From the Canyon Edge -- :-Dustin

Monday, June 28, 2010

An eCryptfs Backup Strategy

Disclaimer: I am often asked about best practices regarding eCryptfs backups. I am not necessarily advocating this as the best approach; rather it this is simply my approach. Do with it what you will ;-)

I generally perform two types of backups...
  1. Backups to Trusted, typically Local Storage (~hourly)
  2. Backups to Untrusted, typically Remote Storage (~daily)
For me, trusted local storage generally means hardware that I own the physical control of, and that I am the only person with immediate root access. This might be a system in my home or office, or even static media locked in a safe deposit box at the bank -- understanding of course that I must trust the physical controls in place. If I don't trust the physical controls, then it's not trusted local storage. My laptop, since I often travel with it, is not trusted local storage, since there's a fair possibility that it might be stolen.

And for me, untrusted remote storage generally means a reasonably secure system, but one that I do not have physical control over and on which I may not be the (only) root user. This includes co-lo's and various forms of web and cloud storage (such as Amazon S3).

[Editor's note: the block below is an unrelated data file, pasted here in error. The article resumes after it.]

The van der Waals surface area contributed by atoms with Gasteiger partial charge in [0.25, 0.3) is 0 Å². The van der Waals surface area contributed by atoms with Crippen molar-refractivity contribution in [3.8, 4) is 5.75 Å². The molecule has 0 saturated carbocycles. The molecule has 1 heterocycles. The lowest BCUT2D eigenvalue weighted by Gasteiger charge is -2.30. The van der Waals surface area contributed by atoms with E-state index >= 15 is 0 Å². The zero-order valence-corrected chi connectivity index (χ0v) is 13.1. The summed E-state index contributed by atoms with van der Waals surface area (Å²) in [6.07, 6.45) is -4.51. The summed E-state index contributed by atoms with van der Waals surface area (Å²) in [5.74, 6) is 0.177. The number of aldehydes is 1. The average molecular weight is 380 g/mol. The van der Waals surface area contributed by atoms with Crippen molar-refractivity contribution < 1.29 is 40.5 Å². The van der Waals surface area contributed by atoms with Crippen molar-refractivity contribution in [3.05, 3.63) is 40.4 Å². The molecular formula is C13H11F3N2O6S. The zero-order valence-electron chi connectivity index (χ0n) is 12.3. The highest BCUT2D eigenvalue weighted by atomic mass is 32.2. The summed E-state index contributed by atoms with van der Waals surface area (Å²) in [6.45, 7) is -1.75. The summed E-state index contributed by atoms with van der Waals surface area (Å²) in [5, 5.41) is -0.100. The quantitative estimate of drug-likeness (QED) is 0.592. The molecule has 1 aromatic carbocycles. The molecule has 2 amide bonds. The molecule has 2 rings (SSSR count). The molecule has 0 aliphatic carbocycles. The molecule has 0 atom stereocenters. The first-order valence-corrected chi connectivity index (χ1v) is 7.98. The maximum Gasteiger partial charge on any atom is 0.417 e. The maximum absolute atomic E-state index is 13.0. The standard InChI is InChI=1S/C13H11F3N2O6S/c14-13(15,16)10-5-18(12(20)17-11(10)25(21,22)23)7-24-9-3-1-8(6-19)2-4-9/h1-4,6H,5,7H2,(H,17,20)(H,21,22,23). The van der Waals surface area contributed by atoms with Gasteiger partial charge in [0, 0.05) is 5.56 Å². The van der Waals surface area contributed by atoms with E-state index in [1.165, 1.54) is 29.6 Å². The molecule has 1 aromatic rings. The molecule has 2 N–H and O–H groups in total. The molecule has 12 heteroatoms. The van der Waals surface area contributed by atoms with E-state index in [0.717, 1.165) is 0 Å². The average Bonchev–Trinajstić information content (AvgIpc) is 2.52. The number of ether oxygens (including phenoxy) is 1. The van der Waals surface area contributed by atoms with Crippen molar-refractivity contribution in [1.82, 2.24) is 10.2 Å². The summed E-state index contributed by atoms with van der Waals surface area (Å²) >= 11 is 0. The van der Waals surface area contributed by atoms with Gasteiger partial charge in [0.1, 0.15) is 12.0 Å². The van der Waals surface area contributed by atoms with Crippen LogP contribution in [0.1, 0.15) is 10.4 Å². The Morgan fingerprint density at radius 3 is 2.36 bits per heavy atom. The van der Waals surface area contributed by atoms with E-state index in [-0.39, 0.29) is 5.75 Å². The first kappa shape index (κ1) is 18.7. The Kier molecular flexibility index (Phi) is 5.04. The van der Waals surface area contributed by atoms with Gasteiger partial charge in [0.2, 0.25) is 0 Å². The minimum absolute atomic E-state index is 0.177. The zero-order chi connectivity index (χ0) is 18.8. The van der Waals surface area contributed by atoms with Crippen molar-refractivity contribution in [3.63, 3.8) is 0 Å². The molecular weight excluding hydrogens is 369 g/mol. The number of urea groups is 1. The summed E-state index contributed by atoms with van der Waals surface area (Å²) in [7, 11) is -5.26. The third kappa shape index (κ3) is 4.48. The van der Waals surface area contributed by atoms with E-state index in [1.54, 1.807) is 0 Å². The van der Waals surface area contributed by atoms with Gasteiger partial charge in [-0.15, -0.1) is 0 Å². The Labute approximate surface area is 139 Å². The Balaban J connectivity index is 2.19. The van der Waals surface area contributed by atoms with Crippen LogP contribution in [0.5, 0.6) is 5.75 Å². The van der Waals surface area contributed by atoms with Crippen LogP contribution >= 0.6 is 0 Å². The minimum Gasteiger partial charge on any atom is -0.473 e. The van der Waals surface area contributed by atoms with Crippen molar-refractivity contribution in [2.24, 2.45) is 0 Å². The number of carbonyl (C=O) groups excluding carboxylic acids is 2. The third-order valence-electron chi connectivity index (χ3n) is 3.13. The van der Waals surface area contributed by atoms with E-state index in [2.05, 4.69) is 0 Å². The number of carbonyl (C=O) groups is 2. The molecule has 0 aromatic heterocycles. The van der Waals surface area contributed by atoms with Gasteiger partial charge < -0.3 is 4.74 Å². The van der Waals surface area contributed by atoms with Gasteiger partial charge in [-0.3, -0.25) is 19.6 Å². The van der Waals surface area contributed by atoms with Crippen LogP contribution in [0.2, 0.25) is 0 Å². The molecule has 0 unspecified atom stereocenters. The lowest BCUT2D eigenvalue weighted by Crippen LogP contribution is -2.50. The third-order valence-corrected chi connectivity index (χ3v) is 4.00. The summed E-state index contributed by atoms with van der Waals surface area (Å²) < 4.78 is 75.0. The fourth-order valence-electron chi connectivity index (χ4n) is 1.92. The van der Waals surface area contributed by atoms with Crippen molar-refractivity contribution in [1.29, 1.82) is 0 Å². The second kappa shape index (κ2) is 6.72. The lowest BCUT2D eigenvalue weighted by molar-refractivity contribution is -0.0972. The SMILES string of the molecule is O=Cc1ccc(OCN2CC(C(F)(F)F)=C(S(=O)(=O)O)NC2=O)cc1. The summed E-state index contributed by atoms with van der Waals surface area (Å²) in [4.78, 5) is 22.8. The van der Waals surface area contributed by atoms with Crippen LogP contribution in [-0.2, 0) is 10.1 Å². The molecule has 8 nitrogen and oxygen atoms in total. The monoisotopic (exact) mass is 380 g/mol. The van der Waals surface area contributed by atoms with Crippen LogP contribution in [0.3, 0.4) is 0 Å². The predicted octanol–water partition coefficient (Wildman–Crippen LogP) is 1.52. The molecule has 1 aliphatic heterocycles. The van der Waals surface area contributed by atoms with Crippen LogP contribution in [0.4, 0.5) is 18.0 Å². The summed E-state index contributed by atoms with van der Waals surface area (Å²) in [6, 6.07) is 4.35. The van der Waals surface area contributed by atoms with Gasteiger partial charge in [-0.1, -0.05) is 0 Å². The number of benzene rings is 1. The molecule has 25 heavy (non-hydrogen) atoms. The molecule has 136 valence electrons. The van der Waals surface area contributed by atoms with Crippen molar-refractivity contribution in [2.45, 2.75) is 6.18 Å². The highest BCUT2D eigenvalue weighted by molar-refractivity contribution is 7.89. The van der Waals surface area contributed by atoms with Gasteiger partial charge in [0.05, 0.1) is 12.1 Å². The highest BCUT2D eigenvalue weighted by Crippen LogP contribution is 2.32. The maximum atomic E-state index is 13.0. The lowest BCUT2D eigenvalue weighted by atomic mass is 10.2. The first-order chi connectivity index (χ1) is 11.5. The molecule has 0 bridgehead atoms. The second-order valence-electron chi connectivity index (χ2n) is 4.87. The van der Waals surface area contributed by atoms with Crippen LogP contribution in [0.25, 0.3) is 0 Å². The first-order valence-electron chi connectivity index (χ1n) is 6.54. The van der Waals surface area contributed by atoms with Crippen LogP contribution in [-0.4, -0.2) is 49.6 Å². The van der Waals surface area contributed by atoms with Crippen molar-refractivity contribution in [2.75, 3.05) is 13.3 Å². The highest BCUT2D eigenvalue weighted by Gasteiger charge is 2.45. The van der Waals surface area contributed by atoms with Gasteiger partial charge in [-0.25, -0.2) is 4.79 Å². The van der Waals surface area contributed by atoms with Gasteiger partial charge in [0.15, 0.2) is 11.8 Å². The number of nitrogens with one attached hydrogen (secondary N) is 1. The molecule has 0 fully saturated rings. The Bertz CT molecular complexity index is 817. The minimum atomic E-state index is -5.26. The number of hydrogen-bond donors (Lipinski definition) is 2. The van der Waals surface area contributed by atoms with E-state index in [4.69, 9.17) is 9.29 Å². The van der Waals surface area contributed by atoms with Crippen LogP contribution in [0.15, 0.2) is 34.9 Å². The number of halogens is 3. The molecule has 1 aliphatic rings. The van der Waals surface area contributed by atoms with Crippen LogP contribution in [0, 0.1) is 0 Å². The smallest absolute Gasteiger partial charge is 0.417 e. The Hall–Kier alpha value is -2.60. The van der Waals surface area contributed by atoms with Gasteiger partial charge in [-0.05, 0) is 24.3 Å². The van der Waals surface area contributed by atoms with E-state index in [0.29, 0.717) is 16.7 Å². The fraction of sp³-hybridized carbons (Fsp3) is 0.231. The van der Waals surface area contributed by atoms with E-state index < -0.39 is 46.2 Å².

I will keep backup copies of my cleartext data on trusted local storage. For me, this means an hourly cronjob that does something like this on the LAN:

rsync -aP /home/$USER/ \$USER/

For untrusted remote storage, I never send my cleartext data, but rather my encrypted private data for backup. And since it's usually over a WAN, I use a daily cronjob that does something like:

rsync -azP $HOME/.Private/ \$USER/.Private/

And in both cases, I will periodically (once a month?) run rsync with --delete and --dry-run by hand, check the diff, and then re-run with --delete if I'm satisfied with the results. Do this with care ;-)

This may or may not be ideal for you, and some of you probably have even better ideas! Please feel free to leave a comment if you'd like to share your best practices for backing up your eCryptfs data.


photo © MIROSLAV VAJDIƄ† from CC:Attribution-ShareAlike